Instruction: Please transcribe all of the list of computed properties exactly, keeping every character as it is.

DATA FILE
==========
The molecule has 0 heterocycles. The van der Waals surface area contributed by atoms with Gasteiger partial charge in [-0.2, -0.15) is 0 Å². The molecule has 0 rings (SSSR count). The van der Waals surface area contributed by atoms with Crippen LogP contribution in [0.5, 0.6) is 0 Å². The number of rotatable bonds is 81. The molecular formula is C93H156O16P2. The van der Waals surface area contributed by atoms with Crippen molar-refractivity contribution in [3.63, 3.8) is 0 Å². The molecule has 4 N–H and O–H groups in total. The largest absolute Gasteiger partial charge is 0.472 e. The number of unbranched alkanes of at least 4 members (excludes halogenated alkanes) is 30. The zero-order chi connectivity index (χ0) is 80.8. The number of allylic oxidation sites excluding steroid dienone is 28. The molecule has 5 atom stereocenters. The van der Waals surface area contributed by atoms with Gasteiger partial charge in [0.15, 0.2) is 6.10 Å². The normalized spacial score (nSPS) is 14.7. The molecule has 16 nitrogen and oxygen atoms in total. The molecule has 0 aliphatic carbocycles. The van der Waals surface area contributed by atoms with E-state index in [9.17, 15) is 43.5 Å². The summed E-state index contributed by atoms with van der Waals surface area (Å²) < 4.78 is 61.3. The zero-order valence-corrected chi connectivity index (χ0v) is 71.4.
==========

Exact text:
The molecule has 0 heterocycles. The van der Waals surface area contributed by atoms with Gasteiger partial charge in [-0.2, -0.15) is 0 Å². The molecule has 0 rings (SSSR count). The van der Waals surface area contributed by atoms with Crippen LogP contribution in [0.5, 0.6) is 0 Å². The number of rotatable bonds is 81. The molecular formula is C93H156O16P2. The van der Waals surface area contributed by atoms with Crippen molar-refractivity contribution in [3.63, 3.8) is 0 Å². The molecule has 4 N–H and O–H groups in total. The largest absolute Gasteiger partial charge is 0.472 e. The number of unbranched alkanes of at least 4 members (excludes halogenated alkanes) is 30. The zero-order chi connectivity index (χ0) is 80.8. The number of allylic oxidation sites excluding steroid dienone is 28. The molecule has 5 atom stereocenters. The van der Waals surface area contributed by atoms with Gasteiger partial charge in [0.15, 0.2) is 6.10 Å². The normalized spacial score (nSPS) is 14.7. The molecule has 16 nitrogen and oxygen atoms in total. The molecule has 0 aliphatic carbocycles. The van der Waals surface area contributed by atoms with E-state index in [9.17, 15) is 43.5 Å². The summed E-state index contributed by atoms with van der Waals surface area (Å²) < 4.78 is 61.3. The zero-order valence-corrected chi connectivity index (χ0v) is 71.4.